Purpose: To determine the in vitro drug susceptibility of Australian corneal isolates of Acanthamoeba and to correlate the results with patient treatment and visual outcome. Methods: Acanthamoeba isolates were obtained from a reference laboratory. Cyst suspensions were prepared from 19 strains and exposed to 10 antimicrobial agents for 7 days. The minimum drug concentrations required to inhibit excystation were determined. Inhibited cells were then plated out to determine minimum cysticidal concentrations. Results: Overall, propamidine proved to be the most active anti-Acanthamoeba agent tested. The disinfectant polyhexamethylene biguanide, either pure or in Baquacil, was also effective. Pentamidine, hexamidine, chlorhexidine and chloroxylenol had intermediate activity, while neomycin, amphotericin B and povidone-iodine had poor activity. There was no clear relationship between in vitro susceptibility and visual outcome. Conclusions: Propamidine and polyhexamethylene biguanide drops are recommended as initial choices for the treatment of Acanthamoeba keratitis. The variability in the susceptibility to any one agent suggests that individual testing of isolates is necessary to identify the most appropriate treatment. A number of factors influence visual outcome in these cases; further studies are required to resolve the importance or otherwise of in vitro susceptibility.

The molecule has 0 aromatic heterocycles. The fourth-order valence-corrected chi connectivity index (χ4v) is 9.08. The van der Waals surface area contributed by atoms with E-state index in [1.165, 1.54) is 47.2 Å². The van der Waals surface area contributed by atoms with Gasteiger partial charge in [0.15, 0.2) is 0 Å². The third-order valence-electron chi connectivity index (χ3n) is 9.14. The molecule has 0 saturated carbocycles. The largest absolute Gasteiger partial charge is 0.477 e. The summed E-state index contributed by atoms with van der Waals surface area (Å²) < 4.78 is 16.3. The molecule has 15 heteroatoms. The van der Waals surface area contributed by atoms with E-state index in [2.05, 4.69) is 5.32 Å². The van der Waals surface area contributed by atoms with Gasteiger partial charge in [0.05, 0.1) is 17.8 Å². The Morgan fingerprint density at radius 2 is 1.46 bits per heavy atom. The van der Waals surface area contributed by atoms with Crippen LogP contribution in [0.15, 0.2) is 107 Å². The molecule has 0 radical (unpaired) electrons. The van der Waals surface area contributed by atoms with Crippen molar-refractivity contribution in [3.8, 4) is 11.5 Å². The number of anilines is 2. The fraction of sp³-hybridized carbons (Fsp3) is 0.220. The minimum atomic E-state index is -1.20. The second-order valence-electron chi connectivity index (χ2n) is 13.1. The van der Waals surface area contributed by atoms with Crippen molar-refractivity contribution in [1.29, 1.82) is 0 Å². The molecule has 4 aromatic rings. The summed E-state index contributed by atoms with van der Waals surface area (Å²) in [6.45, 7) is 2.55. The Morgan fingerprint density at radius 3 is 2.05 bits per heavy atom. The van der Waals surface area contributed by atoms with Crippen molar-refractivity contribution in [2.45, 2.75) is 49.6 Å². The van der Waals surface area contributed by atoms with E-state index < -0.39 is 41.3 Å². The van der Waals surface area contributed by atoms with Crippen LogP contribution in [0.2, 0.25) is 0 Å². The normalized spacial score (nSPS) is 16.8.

- Polyhexamethylene biguanide